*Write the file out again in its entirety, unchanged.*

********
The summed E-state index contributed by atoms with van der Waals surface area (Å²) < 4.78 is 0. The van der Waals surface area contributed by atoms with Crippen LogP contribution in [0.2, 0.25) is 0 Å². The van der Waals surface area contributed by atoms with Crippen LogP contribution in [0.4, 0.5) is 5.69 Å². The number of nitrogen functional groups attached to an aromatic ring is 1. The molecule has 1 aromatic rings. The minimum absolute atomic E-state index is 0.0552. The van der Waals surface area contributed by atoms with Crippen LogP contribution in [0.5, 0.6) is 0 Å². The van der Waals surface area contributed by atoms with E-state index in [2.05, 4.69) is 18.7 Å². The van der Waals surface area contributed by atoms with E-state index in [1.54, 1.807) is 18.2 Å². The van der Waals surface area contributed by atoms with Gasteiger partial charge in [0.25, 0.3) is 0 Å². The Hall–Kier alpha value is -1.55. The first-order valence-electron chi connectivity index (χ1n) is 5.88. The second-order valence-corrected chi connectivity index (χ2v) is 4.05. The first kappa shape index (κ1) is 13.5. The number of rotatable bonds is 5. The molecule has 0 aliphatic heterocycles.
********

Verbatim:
The summed E-state index contributed by atoms with van der Waals surface area (Å²) < 4.78 is 0. The van der Waals surface area contributed by atoms with Crippen LogP contribution in [0.2, 0.25) is 0 Å². The van der Waals surface area contributed by atoms with Crippen LogP contribution in [0.4, 0.5) is 5.69 Å². The number of nitrogen functional groups attached to an aromatic ring is 1. The molecule has 1 aromatic rings. The minimum absolute atomic E-state index is 0.0552. The van der Waals surface area contributed by atoms with Crippen LogP contribution in [0.5, 0.6) is 0 Å². The van der Waals surface area contributed by atoms with E-state index in [2.05, 4.69) is 18.7 Å². The van der Waals surface area contributed by atoms with E-state index in [1.54, 1.807) is 18.2 Å². The van der Waals surface area contributed by atoms with Gasteiger partial charge in [0.25, 0.3) is 0 Å². The Hall–Kier alpha value is -1.55. The first-order valence-electron chi connectivity index (χ1n) is 5.88. The second-order valence-corrected chi connectivity index (χ2v) is 4.05. The first kappa shape index (κ1) is 13.5. The number of rotatable bonds is 5. The molecule has 0 aliphatic heterocycles.